Winter Preparedness

When the weather outside gets frightful, we know to bring ourselves inside for shelter and warmth. However, it’s also up to you to protect your pets from cold temperatures and dangerous winter storms.

Food and Water

An important care note during the winter is to make sure your pet has access to food and water. In lower temperatures, animals will require additional feed (especially protein) because their bodies will work harder to stay warm. Fresh, drinkable water is also necessary, and owners should check water bowls regularly to prevent freezing.


Provide Adequate Shelter


While it’s always best to bring pets indoors in cold temperatures, you must provide them with shelter if that’s not an option. Safe winter shelters are ones that are off the ground. Position the entry door away from the prevailing wind to minimize cold drafts, and ensure that the shelter offers a snug fit, while still allowing the dog an opportunity to move around easily.

Although they are covered with fur, dogs do get cold in the winter and need your help to stay warm. Insulate shelters against the cold by using straw (which can be provided by through Pet Adoption Center). If you provide additional heating opportunities, do not allow your pet to walk or lie directly on heated mats, as this could cause burns and avoid space heaters or heat lamps that could cause fires. To obtain warm straw for outdoor pets (please note that this is not transferable to livestock), please call 636-949-7387.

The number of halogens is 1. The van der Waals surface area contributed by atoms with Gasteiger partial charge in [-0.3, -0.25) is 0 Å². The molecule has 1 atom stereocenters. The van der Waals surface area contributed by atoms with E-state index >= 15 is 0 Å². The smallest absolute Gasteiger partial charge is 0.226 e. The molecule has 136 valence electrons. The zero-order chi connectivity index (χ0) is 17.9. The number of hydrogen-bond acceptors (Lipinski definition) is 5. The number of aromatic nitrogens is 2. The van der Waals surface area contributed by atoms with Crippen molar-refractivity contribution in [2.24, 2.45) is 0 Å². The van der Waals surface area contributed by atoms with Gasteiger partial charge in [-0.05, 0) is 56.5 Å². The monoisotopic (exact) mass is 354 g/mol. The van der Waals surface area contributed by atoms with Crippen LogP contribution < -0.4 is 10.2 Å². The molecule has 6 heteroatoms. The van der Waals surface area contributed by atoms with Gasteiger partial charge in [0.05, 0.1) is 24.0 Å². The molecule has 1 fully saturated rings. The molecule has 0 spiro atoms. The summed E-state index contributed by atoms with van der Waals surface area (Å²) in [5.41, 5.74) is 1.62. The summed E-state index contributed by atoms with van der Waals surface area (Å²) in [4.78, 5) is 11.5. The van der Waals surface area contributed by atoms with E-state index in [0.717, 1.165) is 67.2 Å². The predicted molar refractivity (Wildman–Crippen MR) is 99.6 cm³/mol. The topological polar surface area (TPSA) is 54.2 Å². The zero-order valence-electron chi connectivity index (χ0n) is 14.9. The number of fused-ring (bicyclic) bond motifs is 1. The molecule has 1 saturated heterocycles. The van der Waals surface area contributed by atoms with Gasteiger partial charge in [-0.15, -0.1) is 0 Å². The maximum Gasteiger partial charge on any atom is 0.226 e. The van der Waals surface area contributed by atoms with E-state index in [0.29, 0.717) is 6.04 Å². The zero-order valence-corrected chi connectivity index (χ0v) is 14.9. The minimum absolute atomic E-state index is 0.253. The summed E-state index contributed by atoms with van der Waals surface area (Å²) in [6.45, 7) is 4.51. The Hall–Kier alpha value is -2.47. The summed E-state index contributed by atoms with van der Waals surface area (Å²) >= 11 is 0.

Walking the Dog


When walking your dog in the winter, be sure to keep him or her on leash at all times, as snow and ice can cover familiar scents. Long-haired or thick-coated dogs may be more tolerant, but owners should consider a dry sweater or coat when their pet heads outdoors in cold temperatures. Snow and ice-covered ponds, sidewalks or roadways can hide dangers, and sensitive paws can become damaged by sharp ice crystals. Also, clean paws and fur from salt or other ice melt material, as these items can be dangerous if swallowed.

Check Your Surroundings


It’s also important to remember that outdoor cats and wildlife will sometimes seek shelter under the hood of cars or in garages. Therefore, bang loudly on the hood of your vehicle prior to starting to allow them time to escape the harm. Clean up antifreeze spills thoroughly, as the sweet-tasting liquid is appealing to animals but is toxic - even in small amounts.


For more cold weather safety tips or to inquire about building a protective shelter, please call the Pet Adoption Center at 636-949-7387.